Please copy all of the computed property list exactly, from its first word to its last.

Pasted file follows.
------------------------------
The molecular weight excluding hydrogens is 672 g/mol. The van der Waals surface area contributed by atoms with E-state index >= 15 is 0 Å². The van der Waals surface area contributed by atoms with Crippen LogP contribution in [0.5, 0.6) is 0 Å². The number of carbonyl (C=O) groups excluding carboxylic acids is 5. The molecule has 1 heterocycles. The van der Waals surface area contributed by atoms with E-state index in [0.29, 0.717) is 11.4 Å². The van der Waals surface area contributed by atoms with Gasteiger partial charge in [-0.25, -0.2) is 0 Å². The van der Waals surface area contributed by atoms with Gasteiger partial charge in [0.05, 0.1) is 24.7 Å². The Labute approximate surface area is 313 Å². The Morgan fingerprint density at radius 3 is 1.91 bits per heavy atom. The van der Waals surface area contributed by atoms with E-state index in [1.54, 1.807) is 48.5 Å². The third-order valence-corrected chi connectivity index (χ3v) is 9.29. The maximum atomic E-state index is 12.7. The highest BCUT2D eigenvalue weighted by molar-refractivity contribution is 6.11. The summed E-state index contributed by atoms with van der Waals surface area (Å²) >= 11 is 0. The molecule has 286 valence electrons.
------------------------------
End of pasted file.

The molecular weight excluding hydrogens is 672 g/mol. The van der Waals surface area contributed by atoms with E-state index >= 15 is 0 Å². The van der Waals surface area contributed by atoms with Crippen LogP contribution in [0.5, 0.6) is 0 Å². The number of carbonyl (C=O) groups excluding carboxylic acids is 5. The molecule has 1 heterocycles. The van der Waals surface area contributed by atoms with E-state index in [0.29, 0.717) is 11.4 Å². The van der Waals surface area contributed by atoms with Gasteiger partial charge in [-0.25, -0.2) is 0 Å². The van der Waals surface area contributed by atoms with Gasteiger partial charge in [0.05, 0.1) is 24.7 Å². The Labute approximate surface area is 313 Å². The Morgan fingerprint density at radius 3 is 1.91 bits per heavy atom. The van der Waals surface area contributed by atoms with E-state index in [1.54, 1.807) is 48.5 Å². The third-order valence-corrected chi connectivity index (χ3v) is 9.29. The maximum atomic E-state index is 12.7. The highest BCUT2D eigenvalue weighted by molar-refractivity contribution is 6.11. The summed E-state index contributed by atoms with van der Waals surface area (Å²) >= 11 is 0. The molecule has 286 valence electrons.